Senate Bill 199, the bill that reapportions and redesigns the legislative districts in both the Delaware House and Senate due to the changes in population reflected in the 2020 Census, passed the Senate 14-7 and the House 40-1 yesterday. The bill will now go to Governor Carney, who has to sign the bill by November 8. All Senate Republicans voted no, due to the lack of a new Sussex Senate district. Only Republican Representative Michael Smith voted no in the House, because he doesn’t like the changes to his district that make it more Democratic.
Here is the Final Senate Map:
Not much changed from the original proposal, but here are the changes:
- Reuniting Slaughter Beach with Milford as a community of interest in Senate District 18.
- Moving Wilmington’s Midtown Brandywine community to Senate District 1 from Senate District 3 and ensuring a neighborhood known as The Flats is fully contained within Senate District 3.
- Alterations to Kent and Sussex County Senate Districts to ensure some of the faster growing districts in the state are closer to the average population figure for Senate Districts.
Here is the Final House Map:
The changes to the final House map from the original proposal is that it looks like Mike Ramone has been put back into the 21st RD. Booo. Other changes include the following:
- Bringing the Greenville-area Barley Mill Community of Interest into the 12th District, rather than splitting it among the 12th and 4th Districts.
- Including the entirety of the Collins Park Community of Interest near New Castle in the 16th District.
- Keeping the Dove Knoll Community of Interest near Rehoboth in the 14th District.
- Moving the Peninsula on Indian River Bay Community of Interest near Long Neck into the newly constituted 4th District.
- Keeping the Community of Interest between Frederica and Milford together in the 33rd District.
For the first time in Delaware history, incarcerated people are being counted at their last known address, rather than the correctional facility where they are housed, an important change from past redistricting efforts that will prevent some districts from being underrepresented and others from having their populations artificially inflated.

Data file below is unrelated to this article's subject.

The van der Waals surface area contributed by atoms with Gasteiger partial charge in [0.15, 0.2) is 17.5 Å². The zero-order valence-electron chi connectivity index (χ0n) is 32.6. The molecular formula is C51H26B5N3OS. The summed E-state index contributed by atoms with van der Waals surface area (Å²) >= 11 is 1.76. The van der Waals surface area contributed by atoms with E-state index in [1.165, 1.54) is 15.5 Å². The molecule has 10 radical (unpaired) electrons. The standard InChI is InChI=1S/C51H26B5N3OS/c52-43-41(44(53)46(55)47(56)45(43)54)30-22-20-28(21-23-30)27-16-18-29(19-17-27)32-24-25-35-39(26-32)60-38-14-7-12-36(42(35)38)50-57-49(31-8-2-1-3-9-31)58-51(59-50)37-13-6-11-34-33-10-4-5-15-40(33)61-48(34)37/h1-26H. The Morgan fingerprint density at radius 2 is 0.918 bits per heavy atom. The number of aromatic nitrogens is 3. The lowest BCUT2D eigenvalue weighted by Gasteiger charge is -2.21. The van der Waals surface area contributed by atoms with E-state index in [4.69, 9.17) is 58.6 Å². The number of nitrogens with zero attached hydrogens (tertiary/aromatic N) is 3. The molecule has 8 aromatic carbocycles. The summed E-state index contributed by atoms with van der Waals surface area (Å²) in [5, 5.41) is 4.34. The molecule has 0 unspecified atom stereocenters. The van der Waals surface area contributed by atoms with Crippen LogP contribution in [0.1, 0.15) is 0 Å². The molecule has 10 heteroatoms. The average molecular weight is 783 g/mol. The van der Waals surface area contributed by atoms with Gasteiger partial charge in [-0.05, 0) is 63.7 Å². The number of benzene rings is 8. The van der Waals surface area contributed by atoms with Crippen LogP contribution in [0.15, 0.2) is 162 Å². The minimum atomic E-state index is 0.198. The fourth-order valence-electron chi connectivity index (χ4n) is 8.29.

“I’m incredibly proud of the Delaware General Assembly for sending a fair and just redistricting bill to Governor John Carney on time and without controversy, despite the truncated timetable forced on us by the Trump Administration,” Senate President Pro Tempore Dave Sokola said.
“Our passage of this legislation today is a testament to the hard work of our dedicated staff who rose to the challenge, worked across the aisle and made sure the public’s voice was heard as we crafted a final product that protects communities of interest, retains minority-majority districts and will assure proper representation for all Delawareans over the coming decade.”
“Redistricting is a technical, detail-oriented process that requires us to follow numerous rules and guidelines, some of which conflict with each other. It’s a delicate balancing act to ensure that all Delaware residents have equal and fair representation,” said House Speaker Pete Schwartzkopf.
“I’m proud to say that we have completed these maps on a shortened schedule with significant input from our constituents. These new districts abide by the one-person, one-vote mandate, maintain existing majority-minority districts, and preserve communities of interest whenever possible.”
The redistricting process requires the General Assembly to follow several standards established by law. There are numerous criteria considered in drawing legislative districts, including: 1) maintaining majority-minority districts; 2) contiguity of territory; 3) compactness of districts; 4) achieving near equality in population; 5) not creating districts to unduly favor any person or political party; 6) preserving communities of interest; 7) preserving the cores of prior districts; and 8) boundaries such as major roads, streams, and other natural boundaries.
Each chamber is responsible for drafting its own legislative districts. The Senate released its first round of 21 proposed maps on Oct. 11 and a second round on Oct. 25. The 41 initial House maps were released on Oct. 13 with a second round made publicly available on Oct. 28.
The new legislative districts will take effect for the 2022 general election. Candidates in that election must reside in the new districts. Immediately following the November 8, 2022 election, legislators will begin representing constituents within the new district lines.